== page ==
Weathering “Up on the Roof”

This is my Birthday Blog and I celebrated it by doing a clinic for the Rock River Valley Division NMRA in Rockford, IL on the 2nd of November. That was the day after my birthday and a great excuse to see some excellent model railroads. I’ve been raising some spending money lately by selling off my excess 1/25th car model kits. In a rare moment of weakness I decided to focus my efforts on the railroad. So with that in mind let’s focus on a specific type of weathering project. Beat generation writer Jack Kerouac once said, ”I love boxcars and I love to read the names on them like Missouri Pacific, Great Northern, Rock Island Line.”

So we’ll go with that.

I’m going to start with the roof and that applies to boxcars, stock cars and refrigerator cars. The car that started it all with me and PanPastel® was a Central Valley® Northern Pacific stockcar kit that I had built, painted and decaled. It had existed for years in it’s Oxide Red paint job until I found an image of one that was in the background of a freight yard photo in a Morning Sun® color book. The car had a galvanized roof and various shades of gray weathered side slats. To duplicate this would not be the usual airbrush a spray of a misty brown color.

Let’s get started

This required a radically different approach. To simulate a galvanized roof I like to brush paint various shades of Acrylic Polyscale® light gray, like EL or Milwaukee Road Gray onto the surface. Use recycled lids from margarine tubs and such for a mixing pallet. Put a few drops of different colors on the lid with a few drops of water and pull a little of each color onto a number 2 watercolor or acrylic brush. The different shades are painted on the roof and drawn from under the running board to the roof edge if you have attached the running board. It’s much easier to paint and weather in sub-assemblies leaving the running boards or ladders off until final finishing. This will give you a good base for galvanized roof.

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Brush painted PrimerGray roof, roof seam caps Roof Brown. Weathering and running boards PanPastel® Paynes Gray and Tint plus Burnt Sienna highlights

I like a good artist quality #1 or #2 flat brush for this step. Take time and pick out individual brushes instead of the starter quality bulk packs. I have seen different manufacturers on sale at various times.

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Two of my favorite brushes for handling the tough places

I’m not going to be too specific on what PanPastel® colors to use here. If you have the PanPastel Weathering Kits, use what you have. If you don’t have them – you should be able to order them from your hobby store. You can copy from my photos or use your own research.

 Rescued with PanPastel® – car weathered and sides repainted to a lighter Red Iron Oxide from a dark boxcar red

Take the round Sofft Sponge Bar and scrub a Dark Brown PanPastel like Burnt Sienna Shade 740.3 or Extra Dark 740.1 from left to right on the roof. This will place most of the base color down and pick the overlapping seams of the radial roof detail. Looks pretty good so far, right?

Now use light passes from center to edge of the roof to create a pattern resembling the flow acid rain would take. You can use the Sofft Knife (with cover) here. The flat (No.2) shape can load one color on the large flat side and two colors, one on each side.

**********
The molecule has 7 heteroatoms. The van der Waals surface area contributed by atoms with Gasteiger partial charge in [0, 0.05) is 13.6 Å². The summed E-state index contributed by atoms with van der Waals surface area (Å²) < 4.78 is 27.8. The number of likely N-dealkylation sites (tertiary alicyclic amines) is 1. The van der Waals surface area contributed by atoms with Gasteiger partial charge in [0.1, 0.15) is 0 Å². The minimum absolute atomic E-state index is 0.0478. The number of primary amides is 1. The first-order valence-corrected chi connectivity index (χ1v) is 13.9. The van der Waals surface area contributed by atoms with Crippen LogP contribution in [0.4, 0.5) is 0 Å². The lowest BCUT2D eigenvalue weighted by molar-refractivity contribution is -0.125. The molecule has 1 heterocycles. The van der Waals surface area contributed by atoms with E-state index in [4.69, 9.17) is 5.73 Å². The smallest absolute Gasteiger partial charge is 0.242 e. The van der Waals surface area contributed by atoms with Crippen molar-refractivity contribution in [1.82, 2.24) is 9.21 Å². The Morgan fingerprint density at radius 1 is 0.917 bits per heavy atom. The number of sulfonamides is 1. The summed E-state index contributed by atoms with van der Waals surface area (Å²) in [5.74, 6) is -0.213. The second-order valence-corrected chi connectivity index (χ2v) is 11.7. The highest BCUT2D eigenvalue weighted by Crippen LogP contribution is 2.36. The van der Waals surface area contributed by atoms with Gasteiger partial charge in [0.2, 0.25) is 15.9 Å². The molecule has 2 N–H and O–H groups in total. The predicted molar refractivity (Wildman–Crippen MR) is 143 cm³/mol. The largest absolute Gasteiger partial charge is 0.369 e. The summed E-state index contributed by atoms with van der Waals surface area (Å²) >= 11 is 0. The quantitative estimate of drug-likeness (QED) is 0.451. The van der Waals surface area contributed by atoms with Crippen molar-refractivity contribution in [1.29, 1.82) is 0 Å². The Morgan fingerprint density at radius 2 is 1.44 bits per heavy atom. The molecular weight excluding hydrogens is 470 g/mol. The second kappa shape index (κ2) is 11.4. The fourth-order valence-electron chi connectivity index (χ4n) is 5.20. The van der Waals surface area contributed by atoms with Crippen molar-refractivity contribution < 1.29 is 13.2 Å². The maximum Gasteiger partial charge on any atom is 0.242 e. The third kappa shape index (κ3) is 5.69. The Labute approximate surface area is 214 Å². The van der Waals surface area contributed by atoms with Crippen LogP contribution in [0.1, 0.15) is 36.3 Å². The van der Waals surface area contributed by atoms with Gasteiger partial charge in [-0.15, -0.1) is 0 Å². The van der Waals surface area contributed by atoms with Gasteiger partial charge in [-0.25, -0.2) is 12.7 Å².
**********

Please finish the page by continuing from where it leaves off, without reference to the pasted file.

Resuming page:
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Pushing color under running board with stiff bristle oil painter’s brush

The large area lays down more color and the sides can draw finer streaks resulting in more variance of color. The tools can’t squeeze color under the running boards. So you will need a paint brush like a stiff bristle brush to push it under the running boards. This brush will come in handy to get into other tight spaces and will more than pay for itself. Which is pretty good considering the cost of a good dinner these days. {:[)>

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Simple and easy. Highlighting panel edges and seams with Paynes Grey Tint, adding Burnt Sienna or Red Iron Oxide to roof and sides

We’ll explore the difference between PanPastel shades, tints and extra darks later but while you are experimenting, let’s just say that they all have their uses and add that human touch to your efforts. A wooden slat roof can be enhanced with all of the above colors but you will either use an overall sooty Black or stripe a few boards with various browns and grays. The result will look like some boards are in need of replacement and some had already been.

Well I enjoyed sharing PanPastel® with the men and women of the Rock River Valley Division NMRA. It’s always illuminating to share your techniques and philosophies with others. It seemed that some were aware of PanPastel® but were not actively weathering their models. One thing I seem to forget is that some modelers fear weathering. It can be a skill issue with the use of an airbrush or the fear of ruining a $35 to $135 freight car let alone an engine. Believe me I can understand that. This is why I weather resin car kits that are going for $150 bucks on the web. I’m not going to suggest you do something that I haven’t done already. I have done lots of research to make sure that my suggestions will work. So if you have to practice on a car from the scrap box until it feels right, please do. This is supposed to be fun and easy. If you do mess up you can wash most of it off in soapy water. Just use good modeler’s sense like making sure the car you decaled has been flat finished and sealed before you wash it off.

So let’s see what you’ve recently weathered with PanPastel®.— Rob

Rob Manley

Images supplied by:

Rob Manley and David Allenson

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